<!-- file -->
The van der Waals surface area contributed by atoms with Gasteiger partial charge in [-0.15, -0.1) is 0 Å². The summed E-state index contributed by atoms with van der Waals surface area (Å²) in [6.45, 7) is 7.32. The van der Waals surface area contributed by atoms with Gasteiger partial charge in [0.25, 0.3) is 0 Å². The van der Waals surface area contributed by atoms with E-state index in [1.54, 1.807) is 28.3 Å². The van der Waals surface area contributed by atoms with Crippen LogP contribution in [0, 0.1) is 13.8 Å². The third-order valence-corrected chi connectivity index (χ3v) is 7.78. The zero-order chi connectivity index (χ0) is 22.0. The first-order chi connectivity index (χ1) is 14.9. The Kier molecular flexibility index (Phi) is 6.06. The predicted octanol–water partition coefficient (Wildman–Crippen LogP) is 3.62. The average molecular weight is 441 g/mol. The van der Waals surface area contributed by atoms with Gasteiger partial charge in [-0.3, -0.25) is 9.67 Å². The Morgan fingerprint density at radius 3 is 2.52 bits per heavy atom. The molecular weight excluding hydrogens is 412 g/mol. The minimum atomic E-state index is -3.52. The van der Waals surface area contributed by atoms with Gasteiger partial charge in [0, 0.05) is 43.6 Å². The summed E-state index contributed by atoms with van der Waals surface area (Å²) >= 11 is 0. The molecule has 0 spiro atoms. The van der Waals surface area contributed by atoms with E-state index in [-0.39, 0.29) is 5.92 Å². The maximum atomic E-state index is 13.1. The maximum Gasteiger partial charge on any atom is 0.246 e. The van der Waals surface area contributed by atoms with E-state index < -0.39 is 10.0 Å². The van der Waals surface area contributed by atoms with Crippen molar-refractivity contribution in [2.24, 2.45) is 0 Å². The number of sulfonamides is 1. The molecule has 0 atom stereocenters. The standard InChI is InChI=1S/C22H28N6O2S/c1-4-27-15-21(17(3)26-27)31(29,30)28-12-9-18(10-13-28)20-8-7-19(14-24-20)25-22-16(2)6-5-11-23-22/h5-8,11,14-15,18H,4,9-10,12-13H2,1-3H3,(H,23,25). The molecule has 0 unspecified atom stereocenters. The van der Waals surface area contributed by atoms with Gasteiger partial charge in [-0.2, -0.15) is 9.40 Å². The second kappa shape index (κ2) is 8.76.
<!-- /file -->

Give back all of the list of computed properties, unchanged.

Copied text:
The van der Waals surface area contributed by atoms with Gasteiger partial charge in [-0.15, -0.1) is 0 Å². The summed E-state index contributed by atoms with van der Waals surface area (Å²) in [6.45, 7) is 7.32. The van der Waals surface area contributed by atoms with Gasteiger partial charge in [0.25, 0.3) is 0 Å². The van der Waals surface area contributed by atoms with E-state index in [1.54, 1.807) is 28.3 Å². The van der Waals surface area contributed by atoms with Crippen LogP contribution in [0, 0.1) is 13.8 Å². The third-order valence-corrected chi connectivity index (χ3v) is 7.78. The zero-order chi connectivity index (χ0) is 22.0. The first-order chi connectivity index (χ1) is 14.9. The Kier molecular flexibility index (Phi) is 6.06. The predicted octanol–water partition coefficient (Wildman–Crippen LogP) is 3.62. The average molecular weight is 441 g/mol. The van der Waals surface area contributed by atoms with Gasteiger partial charge in [-0.3, -0.25) is 9.67 Å². The Morgan fingerprint density at radius 3 is 2.52 bits per heavy atom. The molecular weight excluding hydrogens is 412 g/mol. The minimum atomic E-state index is -3.52. The van der Waals surface area contributed by atoms with Gasteiger partial charge in [0, 0.05) is 43.6 Å². The summed E-state index contributed by atoms with van der Waals surface area (Å²) >= 11 is 0. The molecule has 0 spiro atoms. The van der Waals surface area contributed by atoms with E-state index in [-0.39, 0.29) is 5.92 Å². The maximum atomic E-state index is 13.1. The maximum Gasteiger partial charge on any atom is 0.246 e. The van der Waals surface area contributed by atoms with E-state index < -0.39 is 10.0 Å². The van der Waals surface area contributed by atoms with Crippen molar-refractivity contribution in [2.24, 2.45) is 0 Å². The number of sulfonamides is 1. The molecule has 0 atom stereocenters. The standard InChI is InChI=1S/C22H28N6O2S/c1-4-27-15-21(17(3)26-27)31(29,30)28-12-9-18(10-13-28)20-8-7-19(14-24-20)25-22-16(2)6-5-11-23-22/h5-8,11,14-15,18H,4,9-10,12-13H2,1-3H3,(H,23,25). The molecule has 0 unspecified atom stereocenters. The van der Waals surface area contributed by atoms with Gasteiger partial charge in [-0.2, -0.15) is 9.40 Å². The second kappa shape index (κ2) is 8.76.